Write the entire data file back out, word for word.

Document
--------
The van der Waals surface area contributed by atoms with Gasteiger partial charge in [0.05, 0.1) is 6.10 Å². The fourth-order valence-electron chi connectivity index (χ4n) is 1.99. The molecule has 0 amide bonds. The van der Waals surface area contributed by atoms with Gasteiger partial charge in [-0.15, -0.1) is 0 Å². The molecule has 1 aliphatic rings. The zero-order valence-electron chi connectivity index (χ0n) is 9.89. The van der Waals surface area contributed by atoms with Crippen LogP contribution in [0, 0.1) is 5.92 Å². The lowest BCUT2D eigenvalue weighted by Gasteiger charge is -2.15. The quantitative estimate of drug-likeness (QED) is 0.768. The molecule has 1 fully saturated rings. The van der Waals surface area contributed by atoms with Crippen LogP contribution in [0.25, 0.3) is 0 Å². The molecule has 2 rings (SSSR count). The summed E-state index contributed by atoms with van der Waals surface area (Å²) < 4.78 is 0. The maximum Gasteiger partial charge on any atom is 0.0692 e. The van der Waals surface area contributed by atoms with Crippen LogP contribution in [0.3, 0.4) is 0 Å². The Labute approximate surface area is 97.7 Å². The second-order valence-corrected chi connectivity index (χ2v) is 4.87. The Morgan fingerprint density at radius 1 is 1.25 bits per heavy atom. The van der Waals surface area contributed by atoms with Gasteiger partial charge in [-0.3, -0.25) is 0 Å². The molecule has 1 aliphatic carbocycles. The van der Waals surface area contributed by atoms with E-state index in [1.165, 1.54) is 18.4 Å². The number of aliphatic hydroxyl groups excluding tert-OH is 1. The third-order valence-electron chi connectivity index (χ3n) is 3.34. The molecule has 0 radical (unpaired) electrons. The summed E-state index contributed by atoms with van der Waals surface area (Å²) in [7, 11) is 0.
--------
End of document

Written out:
The van der Waals surface area contributed by atoms with Gasteiger partial charge in [0.05, 0.1) is 6.10 Å². The fourth-order valence-electron chi connectivity index (χ4n) is 1.99. The molecule has 0 amide bonds. The van der Waals surface area contributed by atoms with Gasteiger partial charge in [-0.15, -0.1) is 0 Å². The molecule has 1 aliphatic rings. The zero-order valence-electron chi connectivity index (χ0n) is 9.89. The van der Waals surface area contributed by atoms with Crippen LogP contribution in [0, 0.1) is 5.92 Å². The lowest BCUT2D eigenvalue weighted by Gasteiger charge is -2.15. The quantitative estimate of drug-likeness (QED) is 0.768. The molecule has 1 fully saturated rings. The van der Waals surface area contributed by atoms with Crippen LogP contribution in [0.25, 0.3) is 0 Å². The molecule has 2 rings (SSSR count). The summed E-state index contributed by atoms with van der Waals surface area (Å²) < 4.78 is 0. The maximum Gasteiger partial charge on any atom is 0.0692 e. The van der Waals surface area contributed by atoms with Crippen LogP contribution in [0.3, 0.4) is 0 Å². The Labute approximate surface area is 97.7 Å². The second-order valence-corrected chi connectivity index (χ2v) is 4.87. The Morgan fingerprint density at radius 1 is 1.25 bits per heavy atom. The van der Waals surface area contributed by atoms with Gasteiger partial charge in [-0.3, -0.25) is 0 Å². The molecule has 1 aliphatic carbocycles. The van der Waals surface area contributed by atoms with E-state index in [1.165, 1.54) is 18.4 Å². The number of aliphatic hydroxyl groups excluding tert-OH is 1. The third-order valence-electron chi connectivity index (χ3n) is 3.34. The molecule has 0 radical (unpaired) electrons. The summed E-state index contributed by atoms with van der Waals surface area (Å²) in [7, 11) is 0.